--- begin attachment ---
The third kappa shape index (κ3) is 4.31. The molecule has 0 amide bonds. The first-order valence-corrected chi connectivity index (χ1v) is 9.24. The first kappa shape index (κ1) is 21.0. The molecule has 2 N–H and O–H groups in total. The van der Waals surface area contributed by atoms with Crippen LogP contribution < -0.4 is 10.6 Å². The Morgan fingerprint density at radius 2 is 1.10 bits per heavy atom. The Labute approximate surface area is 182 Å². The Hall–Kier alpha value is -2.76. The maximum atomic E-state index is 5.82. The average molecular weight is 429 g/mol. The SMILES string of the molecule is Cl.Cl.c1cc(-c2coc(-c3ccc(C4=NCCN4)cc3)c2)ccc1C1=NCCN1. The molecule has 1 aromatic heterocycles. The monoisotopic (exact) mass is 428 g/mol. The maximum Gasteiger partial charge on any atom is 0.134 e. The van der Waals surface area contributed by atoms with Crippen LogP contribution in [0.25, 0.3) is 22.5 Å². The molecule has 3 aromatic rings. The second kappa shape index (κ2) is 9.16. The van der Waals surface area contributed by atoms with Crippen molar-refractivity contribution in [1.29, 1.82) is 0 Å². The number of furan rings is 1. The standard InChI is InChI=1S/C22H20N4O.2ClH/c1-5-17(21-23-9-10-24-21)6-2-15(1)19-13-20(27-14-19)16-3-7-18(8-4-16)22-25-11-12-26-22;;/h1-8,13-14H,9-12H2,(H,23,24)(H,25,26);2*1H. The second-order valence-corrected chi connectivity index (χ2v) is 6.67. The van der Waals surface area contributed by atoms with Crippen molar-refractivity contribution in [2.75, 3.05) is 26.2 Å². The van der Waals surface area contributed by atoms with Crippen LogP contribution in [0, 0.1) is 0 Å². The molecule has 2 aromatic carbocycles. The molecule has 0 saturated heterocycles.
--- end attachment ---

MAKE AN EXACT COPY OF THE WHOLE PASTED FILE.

The third kappa shape index (κ3) is 4.31. The molecule has 0 amide bonds. The first-order valence-corrected chi connectivity index (χ1v) is 9.24. The first kappa shape index (κ1) is 21.0. The molecule has 2 N–H and O–H groups in total. The van der Waals surface area contributed by atoms with Crippen LogP contribution < -0.4 is 10.6 Å². The Morgan fingerprint density at radius 2 is 1.10 bits per heavy atom. The Labute approximate surface area is 182 Å². The Hall–Kier alpha value is -2.76. The maximum atomic E-state index is 5.82. The average molecular weight is 429 g/mol. The SMILES string of the molecule is Cl.Cl.c1cc(-c2coc(-c3ccc(C4=NCCN4)cc3)c2)ccc1C1=NCCN1. The molecule has 1 aromatic heterocycles. The monoisotopic (exact) mass is 428 g/mol. The maximum Gasteiger partial charge on any atom is 0.134 e. The van der Waals surface area contributed by atoms with Crippen LogP contribution in [0.25, 0.3) is 22.5 Å². The molecule has 3 aromatic rings. The second kappa shape index (κ2) is 9.16. The van der Waals surface area contributed by atoms with Crippen molar-refractivity contribution in [1.29, 1.82) is 0 Å². The number of furan rings is 1. The standard InChI is InChI=1S/C22H20N4O.2ClH/c1-5-17(21-23-9-10-24-21)6-2-15(1)19-13-20(27-14-19)16-3-7-18(8-4-16)22-25-11-12-26-22;;/h1-8,13-14H,9-12H2,(H,23,24)(H,25,26);2*1H. The second-order valence-corrected chi connectivity index (χ2v) is 6.67. The van der Waals surface area contributed by atoms with Crippen molar-refractivity contribution in [2.75, 3.05) is 26.2 Å². The van der Waals surface area contributed by atoms with Crippen LogP contribution in [0, 0.1) is 0 Å². The molecule has 2 aromatic carbocycles. The molecule has 0 saturated heterocycles.